Sam Lipsyte’s latest novel does a bang-up job of capturing the edgy and zany milieu of the early ’90s.
An eclectic round-up of the favorite books of the year from our critics.
Each month, our arts critics — music, book, theater, dance, television, film, and visual arts — fire off a few brief reviews.
When did we last see a novel of such stimulating complexity that’s so downright hopeful too?
You come away from this volume of short stories thinking that sure, Maggie Shipstead does write what she knows — it’s just that she may know everything.
You will have to be up for this short story collection ; you will learn a lot about a corner of the world that’s rarely captured, and is done so here exceptionally well.
This is an immensely complex, deeply atmospheric story of the working class, of immigrants with global origins, many who are descendants of early settlers.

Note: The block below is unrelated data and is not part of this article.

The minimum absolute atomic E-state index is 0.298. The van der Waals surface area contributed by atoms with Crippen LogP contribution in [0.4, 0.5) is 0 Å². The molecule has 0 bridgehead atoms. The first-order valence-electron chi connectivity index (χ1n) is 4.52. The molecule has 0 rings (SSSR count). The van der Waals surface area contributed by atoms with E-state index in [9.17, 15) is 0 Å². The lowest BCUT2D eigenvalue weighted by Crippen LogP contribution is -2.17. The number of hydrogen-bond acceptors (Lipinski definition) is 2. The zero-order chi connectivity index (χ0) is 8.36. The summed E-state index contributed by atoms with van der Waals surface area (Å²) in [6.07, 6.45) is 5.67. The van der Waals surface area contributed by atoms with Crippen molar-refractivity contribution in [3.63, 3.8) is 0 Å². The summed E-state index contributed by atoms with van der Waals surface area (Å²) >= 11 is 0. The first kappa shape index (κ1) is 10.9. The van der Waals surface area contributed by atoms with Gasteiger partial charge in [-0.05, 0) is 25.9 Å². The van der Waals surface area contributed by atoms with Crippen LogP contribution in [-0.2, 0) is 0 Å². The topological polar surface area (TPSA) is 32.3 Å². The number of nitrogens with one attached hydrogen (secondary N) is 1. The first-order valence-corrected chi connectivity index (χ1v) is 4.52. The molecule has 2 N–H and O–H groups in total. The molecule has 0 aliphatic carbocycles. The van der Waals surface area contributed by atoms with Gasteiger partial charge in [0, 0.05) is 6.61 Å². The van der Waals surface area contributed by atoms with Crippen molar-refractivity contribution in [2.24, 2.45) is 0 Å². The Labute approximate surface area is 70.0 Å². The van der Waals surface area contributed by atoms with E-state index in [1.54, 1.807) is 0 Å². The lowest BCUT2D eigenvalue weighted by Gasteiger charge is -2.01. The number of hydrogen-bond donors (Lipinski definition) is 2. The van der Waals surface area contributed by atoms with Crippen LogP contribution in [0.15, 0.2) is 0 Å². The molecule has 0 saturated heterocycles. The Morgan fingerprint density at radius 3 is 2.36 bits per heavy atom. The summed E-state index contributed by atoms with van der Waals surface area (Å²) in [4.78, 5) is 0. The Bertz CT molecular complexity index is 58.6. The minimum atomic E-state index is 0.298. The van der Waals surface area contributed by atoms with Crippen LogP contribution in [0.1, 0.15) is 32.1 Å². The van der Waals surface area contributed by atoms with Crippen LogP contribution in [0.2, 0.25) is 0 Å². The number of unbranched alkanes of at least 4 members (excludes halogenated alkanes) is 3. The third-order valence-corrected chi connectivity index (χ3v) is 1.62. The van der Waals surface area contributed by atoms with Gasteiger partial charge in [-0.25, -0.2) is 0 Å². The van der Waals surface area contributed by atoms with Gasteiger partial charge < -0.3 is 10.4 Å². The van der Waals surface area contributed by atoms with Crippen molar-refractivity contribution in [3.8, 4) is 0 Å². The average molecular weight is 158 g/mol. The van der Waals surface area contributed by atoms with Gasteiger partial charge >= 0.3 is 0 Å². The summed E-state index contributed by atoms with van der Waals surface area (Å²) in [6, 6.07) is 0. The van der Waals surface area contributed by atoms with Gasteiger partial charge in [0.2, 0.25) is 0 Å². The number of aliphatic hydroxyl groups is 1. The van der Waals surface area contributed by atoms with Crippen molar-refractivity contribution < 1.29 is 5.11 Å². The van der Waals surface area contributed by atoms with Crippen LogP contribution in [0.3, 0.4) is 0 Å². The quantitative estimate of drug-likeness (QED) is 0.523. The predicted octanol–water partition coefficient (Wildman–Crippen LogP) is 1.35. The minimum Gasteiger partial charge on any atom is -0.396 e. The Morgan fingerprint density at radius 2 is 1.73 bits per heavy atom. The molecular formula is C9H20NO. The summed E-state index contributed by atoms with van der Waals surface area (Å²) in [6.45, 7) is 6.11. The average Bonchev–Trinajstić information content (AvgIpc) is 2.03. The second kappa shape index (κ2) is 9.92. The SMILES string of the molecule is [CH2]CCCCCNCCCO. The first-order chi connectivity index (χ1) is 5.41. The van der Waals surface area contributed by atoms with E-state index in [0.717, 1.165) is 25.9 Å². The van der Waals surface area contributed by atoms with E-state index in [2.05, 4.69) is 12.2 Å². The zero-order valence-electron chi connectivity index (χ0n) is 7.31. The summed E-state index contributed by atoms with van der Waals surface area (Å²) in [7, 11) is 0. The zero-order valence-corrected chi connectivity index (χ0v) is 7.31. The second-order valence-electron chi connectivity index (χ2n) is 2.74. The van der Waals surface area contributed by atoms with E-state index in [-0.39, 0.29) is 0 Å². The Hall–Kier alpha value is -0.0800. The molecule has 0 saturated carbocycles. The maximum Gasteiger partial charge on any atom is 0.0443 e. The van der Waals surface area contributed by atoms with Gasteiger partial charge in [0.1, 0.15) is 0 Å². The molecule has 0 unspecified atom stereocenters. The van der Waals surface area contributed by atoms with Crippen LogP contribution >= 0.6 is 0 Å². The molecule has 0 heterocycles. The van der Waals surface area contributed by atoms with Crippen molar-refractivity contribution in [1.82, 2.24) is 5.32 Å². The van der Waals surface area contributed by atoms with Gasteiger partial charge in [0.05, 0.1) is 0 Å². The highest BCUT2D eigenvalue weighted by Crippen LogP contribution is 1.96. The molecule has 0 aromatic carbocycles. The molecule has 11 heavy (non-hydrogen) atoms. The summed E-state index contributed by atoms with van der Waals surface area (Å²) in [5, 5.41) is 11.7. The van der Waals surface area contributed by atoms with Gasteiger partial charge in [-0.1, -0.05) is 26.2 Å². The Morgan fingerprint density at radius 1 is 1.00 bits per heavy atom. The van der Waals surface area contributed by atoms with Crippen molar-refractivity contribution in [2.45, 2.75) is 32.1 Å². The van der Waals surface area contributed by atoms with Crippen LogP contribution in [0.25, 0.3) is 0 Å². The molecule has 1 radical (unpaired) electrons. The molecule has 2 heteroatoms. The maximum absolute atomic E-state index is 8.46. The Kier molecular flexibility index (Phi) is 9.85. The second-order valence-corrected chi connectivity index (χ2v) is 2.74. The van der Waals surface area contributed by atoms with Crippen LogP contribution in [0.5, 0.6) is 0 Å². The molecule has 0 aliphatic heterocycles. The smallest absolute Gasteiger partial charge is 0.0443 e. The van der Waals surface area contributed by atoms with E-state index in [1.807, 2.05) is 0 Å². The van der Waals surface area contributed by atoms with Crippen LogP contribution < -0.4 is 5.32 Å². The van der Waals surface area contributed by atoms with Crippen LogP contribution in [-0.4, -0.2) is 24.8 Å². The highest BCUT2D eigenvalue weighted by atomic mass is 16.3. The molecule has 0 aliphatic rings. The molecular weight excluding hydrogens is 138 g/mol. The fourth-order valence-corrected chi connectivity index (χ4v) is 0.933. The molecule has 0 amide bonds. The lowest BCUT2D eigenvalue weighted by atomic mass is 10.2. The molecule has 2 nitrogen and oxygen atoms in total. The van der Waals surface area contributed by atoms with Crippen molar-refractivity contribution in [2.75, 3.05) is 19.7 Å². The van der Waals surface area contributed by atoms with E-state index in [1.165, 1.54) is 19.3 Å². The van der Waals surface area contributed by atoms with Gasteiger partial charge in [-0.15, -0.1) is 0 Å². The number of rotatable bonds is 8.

Here’s to Heather and Bill, and this lively saga…
From the pandemic’s beginning, Charles Finch uses the crisis as a nearly daily backdrop for musings on all sorts. The results are at once cathartic, frightening, exasperating, and often hilarious.
Thomas Grattan, a New Yorker with German roots, displays an observant eye and a way with dialogue in his first novel.